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Recent Articles

No wonder East African students say they don’t feel safe at school

 

We humans have been blaming and scapegoating the most vulnerable minority group among us for thousands of years: It’s an age-old tradition. I recently overheard a man say, “Yeah, the West Bank area in Minneapolis used to be a nice neighborhood, but then the East Africans moved in.”

Well, now he knows how Native Americans felt when the White man moved into Dakota Territory and ruined their neighborhoods. At least the newly arrived East Africans have come in peace and not forced us off the land and given us some desolate, windblown reservation in South Dakota to live on. When the police showed up at South High School to break up the “food fight,” students in the lunch room said the police only went after the East African students. The East African students took the full brunt of the police response. Continue Reading →

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Financial aid workshops, free ACT exams to boost college applications

Minneapolis Public Schools (MPS) is sending a strong message to students, families, staff members and the community that we believe it is imperative that all students be prepared for college, career and life. Providing more students with the right preparation will advance our whole nation. We know that when college is affordable, the chances of college completion increase. Each year hundreds of MPS students fail to get federal college aid because of difficulties completing the required Free Application for Federal Student Aid (FAFSA). These students are 70 percent less likely to apply to college. Continue Reading →

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Black colleges may be better option for Black students

By Charles Hallman

Staff Writer

A new United Negro College Fund (UNCF) study finds that Historically Black Colleges and Universities (HBCUs) often outperform non-HBCUs in educating Black students. The study, “Serving Students and the Public Good: HBCUs and the Washington Monthly College Rankings,” was released in October by the UNCF’s Frederick D. Patterson Research Institute. Based on the 2012 Washington Monthly college rankings, it found that 83 percent of HBCUs were above the median among 249 liberal arts colleges and 50 percent above the median for graduating students from low-income families. It also points out:

• HBCUs “consistently rank in the top 50 percent” of schools in both overall rankings and social mobility ranking. • HBCUs seem to be more successful in graduating students from “disadvantaged backgrounds…and tend to perform at an above-average level and significantly better than when they are evaluated strictly on the basis of actual graduation rates.”

• HBCUs “have a long-standing commitment to provide educational access to all students.”

College rankings, such as in the U.S. News and World Report, are commonly used by school officials to highlight the institution’s many features to attract students. Continue Reading →

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Black Fashion History Day a great success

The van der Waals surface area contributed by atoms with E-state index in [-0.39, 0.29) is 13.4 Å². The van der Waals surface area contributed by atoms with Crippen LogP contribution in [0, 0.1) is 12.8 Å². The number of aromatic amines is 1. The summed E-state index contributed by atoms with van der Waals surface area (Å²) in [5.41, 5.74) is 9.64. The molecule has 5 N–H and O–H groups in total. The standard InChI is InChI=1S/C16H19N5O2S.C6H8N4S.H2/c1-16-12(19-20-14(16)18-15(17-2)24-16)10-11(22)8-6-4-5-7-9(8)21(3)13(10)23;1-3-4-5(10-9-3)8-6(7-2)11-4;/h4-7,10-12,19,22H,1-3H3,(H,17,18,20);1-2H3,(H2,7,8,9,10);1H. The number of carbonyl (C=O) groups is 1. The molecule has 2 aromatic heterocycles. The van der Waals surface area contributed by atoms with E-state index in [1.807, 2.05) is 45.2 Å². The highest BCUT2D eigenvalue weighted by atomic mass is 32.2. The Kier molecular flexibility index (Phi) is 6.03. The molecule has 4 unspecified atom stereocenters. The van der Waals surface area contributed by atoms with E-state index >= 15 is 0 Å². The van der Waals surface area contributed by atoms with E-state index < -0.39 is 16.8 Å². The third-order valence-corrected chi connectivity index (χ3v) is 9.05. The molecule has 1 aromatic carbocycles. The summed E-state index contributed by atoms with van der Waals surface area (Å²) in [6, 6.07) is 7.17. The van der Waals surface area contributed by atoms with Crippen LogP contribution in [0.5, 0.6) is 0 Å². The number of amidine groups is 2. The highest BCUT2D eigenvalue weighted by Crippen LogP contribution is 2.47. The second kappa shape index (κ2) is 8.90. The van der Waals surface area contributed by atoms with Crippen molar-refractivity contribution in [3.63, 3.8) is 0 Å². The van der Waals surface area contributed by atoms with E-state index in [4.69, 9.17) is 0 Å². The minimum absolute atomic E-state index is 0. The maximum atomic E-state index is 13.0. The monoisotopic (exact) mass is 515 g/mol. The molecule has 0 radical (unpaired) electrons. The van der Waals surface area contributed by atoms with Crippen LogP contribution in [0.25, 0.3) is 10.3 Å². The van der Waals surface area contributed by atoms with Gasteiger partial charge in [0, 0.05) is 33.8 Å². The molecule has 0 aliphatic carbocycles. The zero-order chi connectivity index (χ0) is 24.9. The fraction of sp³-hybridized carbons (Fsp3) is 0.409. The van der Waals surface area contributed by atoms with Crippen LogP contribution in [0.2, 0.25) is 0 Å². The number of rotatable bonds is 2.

By Rosa Bogar

Contributing Writer

 

October 21, 2012, was declared “Black Fashion History Day” by Minnesota Governor Mark Dayton. When the governor’s Proclamation was read by “fashion enthusiast” Roger Clark to the crowd gathered at the Capri Theater in North Minneapolis that Sunday evening, it brought down the house with thunderous applause. The event was historic, memorable, and enjoyed by all who attended. The emcee was Carol Payne, who also moderated the panel discussion with panelists Rozenia Hoodfuller, a former model; Jewelean Jackson, former director of the Ms. Black MN Pageant Inc.; Sylvia Loveless-Amos, who designed for the entertainers Prince, Jody Watley, and other noted musicians; and Charles Caldwell, a former model and now owner of C. Caldwell Fine Arts Gallery and Studio. The panel did an outstanding job of informing the audience of what the fashion scene was like during this period known as the “epicenter” of Black fashion in Minnesota. Continue Reading →

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Five million people of color made voting history in 2008

Will voting trend continue in 2012? By Charles Hallman

Staff Writer

 

According to the American Civil Liberties Union (ACLU) approximately five million more voters, including Blacks, Latinos and Asians, went to the polls in the historic 2008 presidential election in which America’s first Black president was elected. However, with the rise in voter suppression laws across the country since 2008, approximately five million voters are expected to be affected, says the ACLU. This includes Blacks and other people of color, the elderly, students, the poor and the disabled. “I don’t think it was any accident that after 2008 we found these huge gains in Blacks and Latinos in voting, as well as Asian Americans and Native Americans voting, then all of a sudden all these Republican-held [state] legislatures decided that voter fraud is a problem,” notes University of Minnesota Journalism Professor Catherine Squires. Continue Reading →

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